4. By default, Steam Machines should filter by required class. (Completely. Even front-page promotions which don’t run on the filtered class should be eliminated or collapsed into a “deals for your other devices” bar on Steam machines incapable of playing them.)
  5. Produce a prominent “What Steam Machine Is Right For Me?” comparison matrix based, not on system requirements or features, but on comparing which games will run on which of the three classes currently being promoted. I’d suggest the following three columns with “and more…” hyperlinked to an appropriate catalogue search:
    1. Class 2: <list of popular games> and more…
    2. Class 3: Everything in Class 2, plus <list of popular games> and more…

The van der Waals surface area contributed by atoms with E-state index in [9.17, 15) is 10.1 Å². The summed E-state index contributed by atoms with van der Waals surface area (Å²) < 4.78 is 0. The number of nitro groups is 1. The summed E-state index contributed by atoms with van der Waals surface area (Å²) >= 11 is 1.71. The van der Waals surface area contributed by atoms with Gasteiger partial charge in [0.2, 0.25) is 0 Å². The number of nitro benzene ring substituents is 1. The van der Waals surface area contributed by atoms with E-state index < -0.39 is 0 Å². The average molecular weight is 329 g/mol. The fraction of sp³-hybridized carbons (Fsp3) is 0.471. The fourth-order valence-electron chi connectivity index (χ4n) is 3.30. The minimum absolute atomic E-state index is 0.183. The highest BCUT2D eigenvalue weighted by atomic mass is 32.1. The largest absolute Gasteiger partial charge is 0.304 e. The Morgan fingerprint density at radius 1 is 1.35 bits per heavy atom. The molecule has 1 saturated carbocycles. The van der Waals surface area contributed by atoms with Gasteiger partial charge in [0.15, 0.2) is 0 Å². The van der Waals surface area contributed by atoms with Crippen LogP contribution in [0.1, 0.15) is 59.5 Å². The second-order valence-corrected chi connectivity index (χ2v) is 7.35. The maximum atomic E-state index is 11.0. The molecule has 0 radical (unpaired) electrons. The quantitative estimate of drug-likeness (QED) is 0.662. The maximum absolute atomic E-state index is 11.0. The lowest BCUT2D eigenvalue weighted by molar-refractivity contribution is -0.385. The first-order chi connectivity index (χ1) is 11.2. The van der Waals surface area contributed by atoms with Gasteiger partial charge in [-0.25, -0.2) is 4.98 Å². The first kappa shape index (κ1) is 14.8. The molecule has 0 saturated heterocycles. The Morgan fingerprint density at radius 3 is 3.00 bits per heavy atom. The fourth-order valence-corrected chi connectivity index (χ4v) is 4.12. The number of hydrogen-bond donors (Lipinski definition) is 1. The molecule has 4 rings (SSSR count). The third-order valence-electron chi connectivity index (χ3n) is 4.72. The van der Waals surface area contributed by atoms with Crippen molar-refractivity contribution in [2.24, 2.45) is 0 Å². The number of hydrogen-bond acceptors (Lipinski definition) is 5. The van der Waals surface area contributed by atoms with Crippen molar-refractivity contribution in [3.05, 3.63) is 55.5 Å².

3. Class 4: Everything in Classes 3 and 4, plus <list of popular games> and more…

If users start thinking of the classes in terms of “a Class 1 game” rather than “a Class 1 machine”, so much the better for marketing purposes. (It could be leveraged into a tool for evaluating current desktop PC hardware or possibly planned purchases for their suitability to gaming, thus helping Steam as a whole.)

Second, Valve needs to change the conversation about price. When you buy a modern console, everyone knows that you’ll need more than one because, at best, you’ll get one generation of backwards compatibility and you may have to re-buy your games for that.

When you buy a Class 5 Steam Machine, the Steam Runtime guarantees compatibility all the way back to Class 1 and, when you buy a class 8 Steam Machine, you don’t have to re-buy anything. Furthermore, games are never locked to your console the way they are with the Wii Virtual Console.

Also, as everyone on PC knows, Steam sales allow you to build your library much more cheaply than on a regular console.

A Steam Machine is an investment in spending a lot less on the actual games.